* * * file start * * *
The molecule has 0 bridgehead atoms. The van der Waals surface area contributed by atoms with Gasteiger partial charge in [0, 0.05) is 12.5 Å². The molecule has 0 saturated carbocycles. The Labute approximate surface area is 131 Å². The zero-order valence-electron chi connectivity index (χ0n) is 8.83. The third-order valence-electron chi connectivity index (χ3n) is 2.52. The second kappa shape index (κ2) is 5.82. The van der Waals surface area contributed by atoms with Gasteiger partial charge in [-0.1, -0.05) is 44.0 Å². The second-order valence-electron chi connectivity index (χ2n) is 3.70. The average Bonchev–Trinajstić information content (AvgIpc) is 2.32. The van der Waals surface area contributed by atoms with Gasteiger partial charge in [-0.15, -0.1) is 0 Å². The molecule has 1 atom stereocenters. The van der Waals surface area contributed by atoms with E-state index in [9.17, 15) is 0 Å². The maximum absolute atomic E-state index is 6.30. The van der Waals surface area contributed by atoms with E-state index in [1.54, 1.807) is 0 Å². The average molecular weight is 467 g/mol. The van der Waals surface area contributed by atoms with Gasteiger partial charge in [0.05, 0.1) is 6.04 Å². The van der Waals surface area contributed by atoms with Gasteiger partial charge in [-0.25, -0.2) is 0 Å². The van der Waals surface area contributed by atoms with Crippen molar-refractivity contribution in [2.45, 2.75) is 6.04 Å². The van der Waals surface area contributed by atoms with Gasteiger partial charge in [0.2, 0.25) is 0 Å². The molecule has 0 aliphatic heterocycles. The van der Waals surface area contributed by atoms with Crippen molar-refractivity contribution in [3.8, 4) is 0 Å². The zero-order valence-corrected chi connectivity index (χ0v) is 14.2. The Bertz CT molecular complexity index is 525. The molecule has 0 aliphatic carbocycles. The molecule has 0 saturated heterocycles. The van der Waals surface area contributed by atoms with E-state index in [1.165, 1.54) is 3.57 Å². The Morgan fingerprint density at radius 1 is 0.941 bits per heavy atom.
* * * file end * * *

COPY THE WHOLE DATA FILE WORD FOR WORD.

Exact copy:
The molecule has 0 bridgehead atoms. The van der Waals surface area contributed by atoms with Gasteiger partial charge in [0, 0.05) is 12.5 Å². The molecule has 0 saturated carbocycles. The Labute approximate surface area is 131 Å². The zero-order valence-electron chi connectivity index (χ0n) is 8.83. The third-order valence-electron chi connectivity index (χ3n) is 2.52. The second kappa shape index (κ2) is 5.82. The van der Waals surface area contributed by atoms with Gasteiger partial charge in [-0.1, -0.05) is 44.0 Å². The second-order valence-electron chi connectivity index (χ2n) is 3.70. The average Bonchev–Trinajstić information content (AvgIpc) is 2.32. The van der Waals surface area contributed by atoms with Gasteiger partial charge in [-0.15, -0.1) is 0 Å². The molecule has 1 atom stereocenters. The van der Waals surface area contributed by atoms with E-state index in [9.17, 15) is 0 Å². The maximum absolute atomic E-state index is 6.30. The van der Waals surface area contributed by atoms with E-state index in [1.54, 1.807) is 0 Å². The average molecular weight is 467 g/mol. The van der Waals surface area contributed by atoms with Gasteiger partial charge in [0.05, 0.1) is 6.04 Å². The van der Waals surface area contributed by atoms with Gasteiger partial charge in [-0.25, -0.2) is 0 Å². The van der Waals surface area contributed by atoms with Crippen molar-refractivity contribution in [2.45, 2.75) is 6.04 Å². The van der Waals surface area contributed by atoms with Gasteiger partial charge in [0.2, 0.25) is 0 Å². The molecule has 0 aliphatic heterocycles. The van der Waals surface area contributed by atoms with Crippen molar-refractivity contribution in [3.8, 4) is 0 Å². The zero-order valence-corrected chi connectivity index (χ0v) is 14.2. The Bertz CT molecular complexity index is 525. The molecule has 0 aliphatic carbocycles. The molecule has 0 saturated heterocycles. The van der Waals surface area contributed by atoms with E-state index in [1.165, 1.54) is 3.57 Å². The Morgan fingerprint density at radius 1 is 0.941 bits per heavy atom.